Little of this, however, made it into the JS account of the dispute.

Why would the paper go easy on Clarke? It’s the squeaky wheel principle. Clarke simply goes to conservative radio talker Charlie Sykes with his complaints, and that can generate calls and emails from his listeners to the Journal Sentinel. Over time that can have an impact.

And fortunately for Clarke, there is no on the left who generates the same kind of pressure on the newspaper.

The Bradley Foundation’s Big Change

On Sunday, the JS did a nice story on Milwaukee’s conservative Lynde and Harry Bradley Foundation, and its huge political impact. For Bradley watchers there wasn’t a lot here that was new. The best info was the comparison between Bradley and the Scaife foundations and particularly the Koch Brothers’ foundations when it comes to funding conservative causes. The Bradley is a far bigger player yet far less demonized   by liberals these days.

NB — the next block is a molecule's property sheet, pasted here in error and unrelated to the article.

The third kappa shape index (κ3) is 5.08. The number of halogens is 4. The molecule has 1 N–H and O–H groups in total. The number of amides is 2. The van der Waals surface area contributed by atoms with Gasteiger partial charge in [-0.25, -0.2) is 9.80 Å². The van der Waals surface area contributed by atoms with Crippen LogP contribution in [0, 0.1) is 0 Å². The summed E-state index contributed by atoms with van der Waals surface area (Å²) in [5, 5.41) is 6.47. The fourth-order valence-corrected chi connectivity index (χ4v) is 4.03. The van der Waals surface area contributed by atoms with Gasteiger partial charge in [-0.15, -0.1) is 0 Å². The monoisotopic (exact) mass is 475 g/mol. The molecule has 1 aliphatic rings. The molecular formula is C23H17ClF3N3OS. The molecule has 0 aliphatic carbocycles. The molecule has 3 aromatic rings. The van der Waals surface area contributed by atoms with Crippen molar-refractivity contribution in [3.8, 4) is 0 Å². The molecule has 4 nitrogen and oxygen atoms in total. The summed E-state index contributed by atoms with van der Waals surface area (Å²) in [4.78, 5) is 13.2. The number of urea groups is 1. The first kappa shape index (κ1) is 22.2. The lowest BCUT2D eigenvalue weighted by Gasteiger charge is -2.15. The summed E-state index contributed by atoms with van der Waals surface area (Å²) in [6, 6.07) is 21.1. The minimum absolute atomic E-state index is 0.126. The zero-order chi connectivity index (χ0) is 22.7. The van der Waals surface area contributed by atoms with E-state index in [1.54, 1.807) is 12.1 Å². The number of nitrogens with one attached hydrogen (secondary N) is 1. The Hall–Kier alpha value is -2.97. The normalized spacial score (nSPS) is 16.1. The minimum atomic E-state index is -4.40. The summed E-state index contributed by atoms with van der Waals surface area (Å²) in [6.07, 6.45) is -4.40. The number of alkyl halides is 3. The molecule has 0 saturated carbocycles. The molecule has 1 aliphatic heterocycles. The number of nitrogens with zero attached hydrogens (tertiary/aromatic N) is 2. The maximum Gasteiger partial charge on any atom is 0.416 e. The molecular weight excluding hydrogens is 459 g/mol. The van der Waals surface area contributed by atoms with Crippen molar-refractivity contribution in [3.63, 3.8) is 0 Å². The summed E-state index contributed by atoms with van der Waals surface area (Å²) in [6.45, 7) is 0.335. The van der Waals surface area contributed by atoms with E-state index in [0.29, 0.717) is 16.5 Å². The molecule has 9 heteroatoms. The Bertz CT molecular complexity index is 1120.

That was not always the case. In the 1980s and 1990s the Bradley Foundation got more scrutiny and attacks. Indeed, former Bradley president Michael Joyce once told me had gotten death threats. Joyce was always quite outspoken. Upon his arrival in Milwaukee to take the job in 1985 he announced that Wisconsin was too “complacent” and needed to be shaken up. He was not shy about criticizing “liberal” public school teachers and championing school choice.  But he became best known for his association with The Bell Curve, the controversial book by Charles Murray which critics charged with making unproven accusations that African-Americans had a lower average intelligence. Joyce was credited by Murray in the book’s forward for his support. Michael Grebe, who succeeded Joyce in 2002, once admitted to me that the foundation viewed the whole episode as a mistake that hurt the Bradley’s reputation.